Before Janene Tompkins’ son, 21, left home to move to New York this summer, he asked his mom, a certified financial planner in Durham, North Carolina, for money advice.
“He asked me if he should be establishing credit and how to get his own credit card,” Tompkins says. She explained to him how credit scores work, how to maintain good credit and how to responsibly use credit cards, including the importance of paying off the balance each month.
Talking to kids about using credit cards can be challenging, especially for parents who never received the same financial literacy lessons from their family or who have struggled with credit card debt. But financial experts say it’s an essential conversation to have — especially before your child goes away to college or moves out to live on their own — to head off mistakes that hurt their finances over the long run.
Here are five habits to instill in your children as they start using credit cards:
1. Track spending
“Have your children write down every purchase and keep a running total of everything they bought throughout each credit card payment period,” says Jared Tanimoto, founder of Ascent Wealth Advisors in Newport Beach, California.
Manually recording spending might sound extreme, especially when apps or websites can show the statement at any time. But Tanimoto says it’s an important step to take for credit card newbies to establish a solid habit of knowing exactly where the money is going and to avoid surprises at the end of the month. Then, your child can review the monthly statements to check for errors (and report any possible fraud to the card issuer).
In fact, it might even help to share your own credit card statements with your children, says Angie Furubotten-LaRosee, a certified financial planner in Richland, Washington. That can help spur a conversation about how you avoid credit card debt or reasons you’ve carried a balance.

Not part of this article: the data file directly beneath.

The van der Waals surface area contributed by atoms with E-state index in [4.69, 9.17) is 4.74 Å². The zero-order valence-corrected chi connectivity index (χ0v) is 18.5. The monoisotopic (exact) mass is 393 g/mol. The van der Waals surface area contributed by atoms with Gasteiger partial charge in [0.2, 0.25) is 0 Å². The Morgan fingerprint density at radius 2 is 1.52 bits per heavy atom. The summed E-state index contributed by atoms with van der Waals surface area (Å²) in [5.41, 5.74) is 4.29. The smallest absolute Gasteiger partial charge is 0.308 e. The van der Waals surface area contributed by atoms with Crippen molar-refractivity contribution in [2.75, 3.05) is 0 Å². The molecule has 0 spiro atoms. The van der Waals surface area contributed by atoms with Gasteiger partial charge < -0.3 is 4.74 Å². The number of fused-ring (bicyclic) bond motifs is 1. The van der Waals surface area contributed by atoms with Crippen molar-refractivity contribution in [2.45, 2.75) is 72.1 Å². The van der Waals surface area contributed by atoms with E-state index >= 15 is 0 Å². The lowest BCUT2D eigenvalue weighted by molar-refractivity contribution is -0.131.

2. Embrace budgeting
Another financial habit to encourage a young adult to embrace: sticking to a budget, such as the 50/30/20 method, which is spending 50% of take-home pay on needs, 30% on wants and 20% on savings and debt payments.
“Think of your credit card purchases as using cash,” says Kelly Reddy-Heffner, a financial planner in Pennsylvania. “If you don’t have the cash already available, wait 24 hours to decide if the purchase is necessary.”
3. Avoid fees and interest
“You’re not ready to use credit cards unless you’re ready to pay for it,” says Jaime Quiros, certified financial planner and portfolio manager at FBB Capital Partners in Bethesda, Maryland.
In other words, it’s important for those just starting their financial lives to know that paying off the balance in full each month is critical to avoiding interest and fees.
Making on-time payments will also help build their credit score, which they’ll need in the future when they are ready to take out other loans, such as a mortgage or auto loan.
4. Keep credit cards to yourself
While college students tend to share everything from textbooks to germs, credit cards shouldn’t be passed around. They need to know that they are responsible for whatever gets charged on the card, and if they let someone borrow their card, they could end up facing an unexpectedly big bill at the end of the month.
The same goes for parents and kids, Quiros says. Because students often aren’t able to take out a credit card in their name unless they earn income and have a credit history, parents sometimes offer to share a credit card with their children, either by adding them as an authorized user on their existing credit card or co-signing on a student credit card.
While this approach can work out if the student uses the card responsibly, it can also go wrong if overspending ends up hurting their parents’ finances.
Instead, Quiros recommends that parents take out a new credit card with a low credit limit, so even if the child overspends, the potential damage is reduced. Parents could also consider a secured credit card, which requires an upfront security deposit that is usually the credit limit.
5. Pick the right card
Once you’ve prepared your child for the potential pitfalls of credit cards, you can also help them discover the benefits of responsible use, including travel rewards or cash back.
Tompkins and her son spent time comparing different credit card offers and reward programs to find the one that will reward him for the spending he expects to do most, which is at grocery stores and restaurants. He plans to use the rewards to help offset some of the costs of his new life in New York.
This article was written by NerdWallet and was originally published by Forbes.